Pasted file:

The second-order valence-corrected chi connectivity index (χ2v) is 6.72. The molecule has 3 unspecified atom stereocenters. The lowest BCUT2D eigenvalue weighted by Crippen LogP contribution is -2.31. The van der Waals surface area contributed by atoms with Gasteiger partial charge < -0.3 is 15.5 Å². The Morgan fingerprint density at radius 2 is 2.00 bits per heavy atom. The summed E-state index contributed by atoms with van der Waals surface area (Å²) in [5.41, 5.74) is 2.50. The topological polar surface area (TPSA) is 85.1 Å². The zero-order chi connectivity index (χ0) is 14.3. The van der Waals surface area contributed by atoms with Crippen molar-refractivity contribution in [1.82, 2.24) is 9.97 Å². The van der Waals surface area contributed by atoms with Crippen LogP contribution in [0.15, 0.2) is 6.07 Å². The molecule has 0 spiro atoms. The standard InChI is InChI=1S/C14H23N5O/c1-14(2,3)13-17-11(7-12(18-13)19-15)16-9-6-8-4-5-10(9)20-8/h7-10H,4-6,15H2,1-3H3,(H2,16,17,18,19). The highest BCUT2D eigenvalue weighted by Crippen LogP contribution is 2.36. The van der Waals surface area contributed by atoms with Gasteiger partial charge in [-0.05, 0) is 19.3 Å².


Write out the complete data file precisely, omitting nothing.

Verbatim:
The second-order valence-corrected chi connectivity index (χ2v) is 6.72. The molecule has 3 unspecified atom stereocenters. The lowest BCUT2D eigenvalue weighted by Crippen LogP contribution is -2.31. The van der Waals surface area contributed by atoms with Gasteiger partial charge < -0.3 is 15.5 Å². The Morgan fingerprint density at radius 2 is 2.00 bits per heavy atom. The summed E-state index contributed by atoms with van der Waals surface area (Å²) in [5.41, 5.74) is 2.50. The topological polar surface area (TPSA) is 85.1 Å². The zero-order chi connectivity index (χ0) is 14.3. The van der Waals surface area contributed by atoms with Crippen molar-refractivity contribution in [1.82, 2.24) is 9.97 Å². The van der Waals surface area contributed by atoms with Crippen LogP contribution in [0.15, 0.2) is 6.07 Å². The molecule has 0 spiro atoms. The standard InChI is InChI=1S/C14H23N5O/c1-14(2,3)13-17-11(7-12(18-13)19-15)16-9-6-8-4-5-10(9)20-8/h7-10H,4-6,15H2,1-3H3,(H2,16,17,18,19). The highest BCUT2D eigenvalue weighted by Crippen LogP contribution is 2.36. The van der Waals surface area contributed by atoms with Gasteiger partial charge in [-0.05, 0) is 19.3 Å².